The battlin’ Buccos
I enjoyed your article in SCD on firsts. I too have a Willie Stargell sig with just his last name; I obtained mine in 1971 at Three Rivers Stadium. Between games of a doubleheader, they used to have a table set up with three Pirates signing autographs in the concourse of the stadium. Most times it was a coach, like Don Leppert, but I was lucky enough to hit it when Stargell and Al Oliver were signing. They each had a stack of 5-by-7 photos in front of them, and when I got to Willie, I noticed he had several in the pile that he had already signed. I picked up a blank one (so I could see him signing it – ha ha!) and handed it to him. He gave me kind of an annoyed look but he did sign “Stargell” on the pic. Al Oliver was much more pleasant.
I also remember reading an article about Stargell in which he was very hesitant to personalize autographs. He said he did one time and the guy he gave it to was going around acting like he knew Stargell personally and causing some problems.
Well, I suppose no athlete can be smiling and friendly 100 percent of the time. From what I’ve seen and heard about Stargell, he was usually good-natured when interacting with fans, but I’d love to hear other baseball fans reflect on their experiences with the Hall of Fame slugger. I can remember a well-circulated story within the hobby in the 2000s where Stargell stood up during an autograph-signing session to scold another athlete because he was being surly to fans (as he had a reputation for doing).
“Hey, lighten up, and be nice to these people!” Stargell said to the other signer, also a Hall of Famer.
Regarding Al Oliver, I never got the chance to meet him, but as someone who lived in western Pennsylvania for several years in the mid-1970s and saw him play a lot, I sure appreciated his skills.
While Stargell – with his 475 homers and dominance of NL pitching – was a shoo-in for the Hall, Oliver has always been on the outside looking in. But for those who may have forgotten, he had a truly estimable career. In 18 seasons, Oliver batted a robust .303 with 2,743 hits, including two seasons with 200-plus hits and two more with 190-plus hits. True, he was neither a huge home-run slugger (although he did hit 219 in his career, with a season-high of 22) nor a big base-stealer (career total: 84). But Oliver was a thoroughly professional hitter who routinely slashed the gaps and always made contact. He averaged just 42 strikeouts per year.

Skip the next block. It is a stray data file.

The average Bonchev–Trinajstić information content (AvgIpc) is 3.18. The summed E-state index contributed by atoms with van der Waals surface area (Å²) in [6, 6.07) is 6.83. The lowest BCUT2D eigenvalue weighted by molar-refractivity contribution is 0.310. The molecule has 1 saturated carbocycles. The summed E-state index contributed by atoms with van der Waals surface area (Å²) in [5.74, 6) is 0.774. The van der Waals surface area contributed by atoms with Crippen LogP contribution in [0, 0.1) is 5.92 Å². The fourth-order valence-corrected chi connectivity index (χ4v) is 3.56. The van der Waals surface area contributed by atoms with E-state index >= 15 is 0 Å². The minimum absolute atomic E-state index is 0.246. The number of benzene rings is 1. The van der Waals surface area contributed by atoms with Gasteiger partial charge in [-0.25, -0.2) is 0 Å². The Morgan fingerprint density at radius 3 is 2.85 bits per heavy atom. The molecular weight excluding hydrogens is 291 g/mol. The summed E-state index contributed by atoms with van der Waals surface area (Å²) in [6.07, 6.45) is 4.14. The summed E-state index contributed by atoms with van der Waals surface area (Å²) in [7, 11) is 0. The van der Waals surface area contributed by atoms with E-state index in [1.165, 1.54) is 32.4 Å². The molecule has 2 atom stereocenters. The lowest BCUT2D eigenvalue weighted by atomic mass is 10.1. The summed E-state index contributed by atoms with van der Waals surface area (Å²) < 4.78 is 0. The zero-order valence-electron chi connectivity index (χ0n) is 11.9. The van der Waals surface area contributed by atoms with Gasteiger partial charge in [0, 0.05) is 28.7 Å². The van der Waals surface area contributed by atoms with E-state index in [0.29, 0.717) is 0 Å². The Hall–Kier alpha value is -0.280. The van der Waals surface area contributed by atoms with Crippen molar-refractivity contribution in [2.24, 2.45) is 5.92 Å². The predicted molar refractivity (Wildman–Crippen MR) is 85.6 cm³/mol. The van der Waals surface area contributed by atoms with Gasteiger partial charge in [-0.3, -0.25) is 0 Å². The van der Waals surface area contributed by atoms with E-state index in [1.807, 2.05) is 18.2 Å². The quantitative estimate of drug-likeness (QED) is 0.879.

Without a shot at Hall of Fame honors, Oliver is a reasonable autograph buy. Signed Oliver photos can be had for less than $20, while his signed baseballs are in the $30-$40 range. Oliver’s rookie card, too, is a good buy. You’ll find his first issue, a 1969 Topps that he shared with Richie Hebner, for around $10 in ungraded, Excellent condition.
An amazin’ afternoon
Boy oh boy, did your column strike a chord – and such a good one, I must say. So I will be sharing some of my firsts from the wonderful year of 1969. For an 11-year-old, what a great year it was.
One Saturday that spring, my Uncle Tommy on my mother’s side took me to an afternoon game at Yankee Stadium. I remember, while driving to the park along with Tommy and another uncle, Billy, that I was amazed at how they knew all the words to every song that came from the car radio.
When we finally got inside the stadium, wow, was I impressed! It didn’t look like this on TV! Sitting about a dozen rows behind home plate and hearing the ball hit the catcher’s glove, hearing the crack of the bat, seeing the ballplayers – it was all quite compelling.
Then it happened: I saw the swing, heard the crack of the bat, heard the roar of the crowd and got to see the ball take flight. And then everyone jumped up and blocked this youngster’s line of sight as he was witnessing his first big league home run. The batter: Joe Pepitone of the Yankees.
What a great spring day – and that was just the beginning. I used to work Saturday evenings at my grandfather’s restaurant (on my father’s side) to make a little money. My Uncle Bob was a huge Mets fan and knew many people. One Saturday evening, who came in for dinner but Ed Kranepool of the Mets. I got to meet my first ballplayer, and man was he huge.
From that day on, I brought a ’69 Topps Kranepool card with me every Saturday when I went to work. And sure enough, one night after a game, Kranepool showed up for dinner again, and I scored my first big league autograph. I kept that card with me all the time to show it off at any moment; it went from my pocket to a wallet but couldn’t keep up with the boy that owned it.